Rhubarb, custard, and the little green book
I’m planning to do a better job of coming up with good titles for articles and presentations. The modern master of titles may be Henry Bechelet, who wrote an article about aeration entitled “Rhubarb and Custard.” That sure beats “Aeration” as a title, doesn’t it?
You’ll find the Rhubarb and Custard article in the little green book, the 80-page STRI Disturbance Theory by Bechelet and Windows. I brought a copy of the book on a recent trip and enjoyed re-reading it.
The first chapter is a reprint of Changing the nature of your greens. Bechelet begins the article describing just what the disturbance theory is:
“The objective of this article is to give a greater understanding of the survival strategies developed by the individual turfgrass species. I mean to get you thinking about your greens differently.
This article is adapted from the work of Grime, Hodgson, and Hunt in their study: ‘Comparative Plant Ecology - A functional approach to common British species’ (1988). This work states that the vegetation that develops in a place at a particular time is governed by environmental pressures. These pressures may be categorised as stress, disturbance, and competition and they can vary in their relative intensities.”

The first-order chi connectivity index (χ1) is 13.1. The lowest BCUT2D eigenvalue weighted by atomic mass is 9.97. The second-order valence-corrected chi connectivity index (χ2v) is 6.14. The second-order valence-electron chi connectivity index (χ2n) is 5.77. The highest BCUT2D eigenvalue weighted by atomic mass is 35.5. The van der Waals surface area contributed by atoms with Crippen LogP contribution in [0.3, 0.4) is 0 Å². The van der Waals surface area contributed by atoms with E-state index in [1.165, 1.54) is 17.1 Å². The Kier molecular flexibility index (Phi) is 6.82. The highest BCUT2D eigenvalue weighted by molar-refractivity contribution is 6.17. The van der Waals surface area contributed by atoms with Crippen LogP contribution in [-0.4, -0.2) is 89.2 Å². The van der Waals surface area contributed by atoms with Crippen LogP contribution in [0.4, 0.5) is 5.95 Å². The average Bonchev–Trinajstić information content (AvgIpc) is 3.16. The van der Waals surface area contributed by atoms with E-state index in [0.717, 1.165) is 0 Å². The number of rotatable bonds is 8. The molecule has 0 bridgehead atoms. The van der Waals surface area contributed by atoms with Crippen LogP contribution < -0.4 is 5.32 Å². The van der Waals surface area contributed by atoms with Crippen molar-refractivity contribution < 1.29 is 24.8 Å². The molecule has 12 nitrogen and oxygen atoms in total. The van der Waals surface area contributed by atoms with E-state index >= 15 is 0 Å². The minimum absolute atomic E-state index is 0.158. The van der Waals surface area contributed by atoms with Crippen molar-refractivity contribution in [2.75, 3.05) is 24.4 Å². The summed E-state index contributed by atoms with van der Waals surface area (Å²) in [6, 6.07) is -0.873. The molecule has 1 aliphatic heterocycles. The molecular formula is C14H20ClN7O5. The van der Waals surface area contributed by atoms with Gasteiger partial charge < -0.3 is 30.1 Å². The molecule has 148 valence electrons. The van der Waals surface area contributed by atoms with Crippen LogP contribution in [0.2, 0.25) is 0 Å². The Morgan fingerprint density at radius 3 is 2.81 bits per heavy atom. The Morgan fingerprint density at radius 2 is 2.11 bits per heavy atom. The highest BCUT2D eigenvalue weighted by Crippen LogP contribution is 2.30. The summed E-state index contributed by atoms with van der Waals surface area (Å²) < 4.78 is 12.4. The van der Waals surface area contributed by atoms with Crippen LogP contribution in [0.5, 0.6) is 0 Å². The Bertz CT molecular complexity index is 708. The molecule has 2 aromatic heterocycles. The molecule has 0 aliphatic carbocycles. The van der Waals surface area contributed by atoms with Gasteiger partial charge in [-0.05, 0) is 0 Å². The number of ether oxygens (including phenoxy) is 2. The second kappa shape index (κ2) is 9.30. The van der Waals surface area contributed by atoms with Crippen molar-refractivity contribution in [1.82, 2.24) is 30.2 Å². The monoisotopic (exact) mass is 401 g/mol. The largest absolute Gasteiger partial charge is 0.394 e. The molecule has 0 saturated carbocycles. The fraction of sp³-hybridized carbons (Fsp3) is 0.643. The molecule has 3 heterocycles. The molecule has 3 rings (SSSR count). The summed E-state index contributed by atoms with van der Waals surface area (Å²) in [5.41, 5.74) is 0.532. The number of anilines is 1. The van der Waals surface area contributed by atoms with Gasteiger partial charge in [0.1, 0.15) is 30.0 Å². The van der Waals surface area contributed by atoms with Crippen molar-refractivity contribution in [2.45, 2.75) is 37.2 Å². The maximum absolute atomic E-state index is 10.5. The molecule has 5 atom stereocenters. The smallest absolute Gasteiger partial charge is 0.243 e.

The third chapter is a reprint of Food For Thought. This is a common sense approach to turf nutrition. Bechelet writes:
“We want to minimise fertiliser inputs to reduce the need for incessant aggressive treatments [disturbance]. Minimal (some would say ‘optimal’) means producing just enough growth for the surface to be prepared and be able to withstand play without deteriorating. The desired level of growth will vary depending on what we need to achieve at different times of the year … In terms of nitrogen input, for soil-based greens the Danish experience finds 5 – 7 g/m2 N per annum to be sufficient. You should aim to apply as little as necessary so you don’t have to verticut too often.”
Just to check how the growth potential model would relate to the “Danish experience,” I calculated the temperature-based growth potential for Copenhagen, using normal temperature data, and for fine fescue I would use a maximum monthly N of 2 g/m2. The growth potential model predicts 6.5 g annual N for Copenhagen. Right in the range suggested by Bechelet.
For more about growth potential, listen to Frank Rossi and I talk about it on TurfNet RADIO.